Not a single person is still. All around there is hopping, jumping, clapping and chanting. Kanye West’s “Ni**az in Paris” fills the small, curtained room with energy. Three groups form, laughing, shaking and shuffling their feet against the concrete floor. They make up skits, jokes and stories. To an outsider, it may look like an oddly placed summer camp.
But these games are not mere child’s play. These games are just part of Friday night rehearsal for Cal Poly’s improv-comedy group, “Smile and Nod.”
Smile and Nod is a Cal Poly club founded in 1998 of 21 “team-members” who perform Saturday nights for the Cal Poly community. They do two shows, a “short-form” (two teams playing improvisational games) and a “long-form” (scene-based improvisations) performance at 7 p.m. and 9 p.m., respectively.
They rehearse Fridays and Sundays, sharing joke ideas, body language tips, on-stage training and strategies for off-the-top-of-the-head thinking. But mostly, the team just likes to play games and have fun.
“Because of Smile and Nod, it’s very hard to go a whole weekend without laughing,” theatre arts senior Matthew Herman said.
Herman, who has been doing improv for 10 years, said he loves spending his weekends with a “whole bunch of people, being a part of a good time.”
Herman said the fun “is not just a one-way street” and that when the audience is laughing, he knows he’s accomplished his job.
Economics junior and Smile and Nod co-manager Kolby Hatch echoed that sentiment.
“I think there’s just moments where you’re onstage and you see the audience laugh, and you get your self-esteem up,” Hatch said. “People are accepting you because they’re laughing at you.”
In a typical show, the audience can expect to see the comedy club rolling on the floor, playing out scenes of exaggerated romance, inventing invisible avocado computers and creating stories of frogs, barking infants and naming every hot-dog joke imaginable — and more.
Hatch, who has been on the team for three years, said improv comedy “attracts a certain type of person — and that person is super chill. They’re really fun to be around. I don’t know if you noticed, but practices are just having fun and running around.”
Hatch said even though his economics major is a far cry from comedy, “I like spending a bunch of time with creative people and getting the creative juices flowing.”
For liberal arts and engineering studies senior Joshua Lee, who grew up being “the entertainer in my family,” on-stage comedy is nothing new.
But standing in the spotlight did not come easily for everyone on the team.
History junior Byron Bennett said he “was the nerdy, quiet guy” growing up and had no idea how he ended up in an improv group.
Today, Bennett said the most difficult part of being in Smile and Nod is “fighting the ego.”
“You’re just a limb in one body,” Bennett said. “We’re creating an atmosphere of complete unity.”
Lee, a team member for the past four years, agreed.
“We have to be in each other’s heads,” Lee said. “You become a tight-knit group, but it can be kind of difficult to get there.”
Aerospace engineering junior Travis Cox said Smile and Nod team members, current and past, have an “amazing connection.”
“A (graduate) once told me that these are the people you have at your wedding and the people you celebrate your imminent divorce with,” Cox said. “So I think ‘family’ is the right word to describe it.”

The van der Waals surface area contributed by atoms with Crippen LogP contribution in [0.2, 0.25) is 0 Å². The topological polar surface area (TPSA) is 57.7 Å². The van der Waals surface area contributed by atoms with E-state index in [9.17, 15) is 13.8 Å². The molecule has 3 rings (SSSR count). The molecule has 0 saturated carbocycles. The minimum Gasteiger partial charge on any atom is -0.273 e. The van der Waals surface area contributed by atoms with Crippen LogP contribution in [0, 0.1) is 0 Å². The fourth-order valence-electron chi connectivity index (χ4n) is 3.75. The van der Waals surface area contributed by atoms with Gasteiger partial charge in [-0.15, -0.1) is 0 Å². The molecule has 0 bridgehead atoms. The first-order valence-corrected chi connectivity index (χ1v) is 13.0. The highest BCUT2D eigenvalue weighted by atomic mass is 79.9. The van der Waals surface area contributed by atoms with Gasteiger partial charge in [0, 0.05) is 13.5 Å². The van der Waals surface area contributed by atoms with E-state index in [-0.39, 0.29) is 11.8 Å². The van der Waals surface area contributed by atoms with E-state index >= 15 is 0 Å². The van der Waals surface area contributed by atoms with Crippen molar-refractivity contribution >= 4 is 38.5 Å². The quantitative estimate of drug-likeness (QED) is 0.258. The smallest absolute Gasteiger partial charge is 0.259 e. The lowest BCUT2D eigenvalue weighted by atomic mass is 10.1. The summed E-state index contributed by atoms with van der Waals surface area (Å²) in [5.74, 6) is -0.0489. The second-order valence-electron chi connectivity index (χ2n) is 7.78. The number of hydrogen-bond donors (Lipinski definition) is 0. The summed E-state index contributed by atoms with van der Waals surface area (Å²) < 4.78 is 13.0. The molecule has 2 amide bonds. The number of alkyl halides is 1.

Co-manager Hatch said he knows he is in the right place every time he walks onstage.
“It’s like being a kid, but people like to watch you,” Hatch said. “People pay to watch you be a kid. It’s less of a club and more of a fraternity, and we really harbor that each quarter. We try really hard to do a good job.”
Hatch said this year Smile and Nod is taking on some big changes and is working to transform the team into “a comedic brand as opposed to a college club.”
The team is following in the footsteps of former college improv teams such as the Harvard Sailing Team and Funny or Die, and will start putting up videos to gain an online audience.
Smile and Nod holds its Saturday performances in H.P. Davidson Music Center, room 212. Seats can be reserved online or at the door for $5.
Though Smile and Nod is full of laughs and giggles, becoming a part of the team is serious business.
“It’s pretty tough to make it,” co-manager Kolby Hatch said.
Hatch said approximately 60 people generally show up for the first round of auditions each quarter. The top 10 or so continue on to a second round of improv competition where the final few make the cut.
This quarter, Smile and Nod had three new comedians join the team: psychology junior Lily Conboy, theatre arts junior Mitchell Owens and theatre arts sophomore Nick Corcores.
This was Corcores’ second time auditioning for the team.
Corcores said after watching a show his freshman year, “I took to it immediately, I just thought it was the coolest thing ever.”
“I thought, I’m kind of funny, I could do this, and so I told myself I’d like to be on team,” Corcores said.
Theater helps Corcores find his personality onstage.
“It sounds silly, but just knowing what it’s like to be onstage and feeding off an audience comes into hand,” Corcores said. “I’ve never done a Smile and Nod show in front of an audience … but (being a theatre arts major) will definitely be an advantage, I think.”
Corcores will test that theory at his first long-form show on Feb. 23. For now, he’s practicing his puns and improv strategies.
“At this point I’m just excited,” Corcores said. “Nerves haven’t really played into it yet, but I’m just looking forward to it above all else.”
Corcores said he is very happy to be a part of the team.
“I just want to be a helpful component and bring energy, wits and showmanship,” he said. “I don’t really care how well I’m doing as long as what I’m doing benefits the team.”